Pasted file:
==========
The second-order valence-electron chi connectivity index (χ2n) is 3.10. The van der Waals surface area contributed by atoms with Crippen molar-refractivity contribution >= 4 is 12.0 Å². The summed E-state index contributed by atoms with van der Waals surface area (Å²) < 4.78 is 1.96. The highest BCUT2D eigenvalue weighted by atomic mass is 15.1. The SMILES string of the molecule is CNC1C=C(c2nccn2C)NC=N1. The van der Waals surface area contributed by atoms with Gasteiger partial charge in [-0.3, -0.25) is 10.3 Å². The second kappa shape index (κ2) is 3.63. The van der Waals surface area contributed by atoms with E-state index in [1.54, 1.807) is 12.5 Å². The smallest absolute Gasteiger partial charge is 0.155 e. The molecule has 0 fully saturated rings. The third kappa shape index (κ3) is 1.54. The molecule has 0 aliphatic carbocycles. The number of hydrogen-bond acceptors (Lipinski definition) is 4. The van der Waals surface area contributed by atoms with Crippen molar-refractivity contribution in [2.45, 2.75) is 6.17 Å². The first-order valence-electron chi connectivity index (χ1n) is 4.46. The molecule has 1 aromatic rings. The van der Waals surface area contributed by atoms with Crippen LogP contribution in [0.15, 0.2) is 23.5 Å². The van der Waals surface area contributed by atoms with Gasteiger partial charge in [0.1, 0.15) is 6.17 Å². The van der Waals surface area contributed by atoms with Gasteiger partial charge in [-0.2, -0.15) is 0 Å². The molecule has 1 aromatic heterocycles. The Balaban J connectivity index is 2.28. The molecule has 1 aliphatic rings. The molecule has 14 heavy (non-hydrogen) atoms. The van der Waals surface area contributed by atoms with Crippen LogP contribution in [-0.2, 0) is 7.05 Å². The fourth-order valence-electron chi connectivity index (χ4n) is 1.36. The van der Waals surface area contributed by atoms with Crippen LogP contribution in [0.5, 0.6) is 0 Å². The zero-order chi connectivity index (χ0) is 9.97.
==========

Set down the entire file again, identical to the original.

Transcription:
The second-order valence-electron chi connectivity index (χ2n) is 3.10. The van der Waals surface area contributed by atoms with Crippen molar-refractivity contribution >= 4 is 12.0 Å². The summed E-state index contributed by atoms with van der Waals surface area (Å²) < 4.78 is 1.96. The highest BCUT2D eigenvalue weighted by atomic mass is 15.1. The SMILES string of the molecule is CNC1C=C(c2nccn2C)NC=N1. The van der Waals surface area contributed by atoms with Gasteiger partial charge in [-0.3, -0.25) is 10.3 Å². The second kappa shape index (κ2) is 3.63. The van der Waals surface area contributed by atoms with E-state index in [1.54, 1.807) is 12.5 Å². The smallest absolute Gasteiger partial charge is 0.155 e. The molecule has 0 fully saturated rings. The third kappa shape index (κ3) is 1.54. The molecule has 0 aliphatic carbocycles. The number of hydrogen-bond acceptors (Lipinski definition) is 4. The van der Waals surface area contributed by atoms with Crippen molar-refractivity contribution in [2.45, 2.75) is 6.17 Å². The first-order valence-electron chi connectivity index (χ1n) is 4.46. The molecule has 1 aromatic rings. The van der Waals surface area contributed by atoms with Crippen LogP contribution in [0.15, 0.2) is 23.5 Å². The van der Waals surface area contributed by atoms with Gasteiger partial charge in [0.1, 0.15) is 6.17 Å². The van der Waals surface area contributed by atoms with Gasteiger partial charge in [-0.2, -0.15) is 0 Å². The molecule has 1 aromatic heterocycles. The Balaban J connectivity index is 2.28. The molecule has 1 aliphatic rings. The molecule has 14 heavy (non-hydrogen) atoms. The van der Waals surface area contributed by atoms with Crippen LogP contribution in [-0.2, 0) is 7.05 Å². The fourth-order valence-electron chi connectivity index (χ4n) is 1.36. The van der Waals surface area contributed by atoms with Crippen LogP contribution in [0.5, 0.6) is 0 Å². The zero-order chi connectivity index (χ0) is 9.97.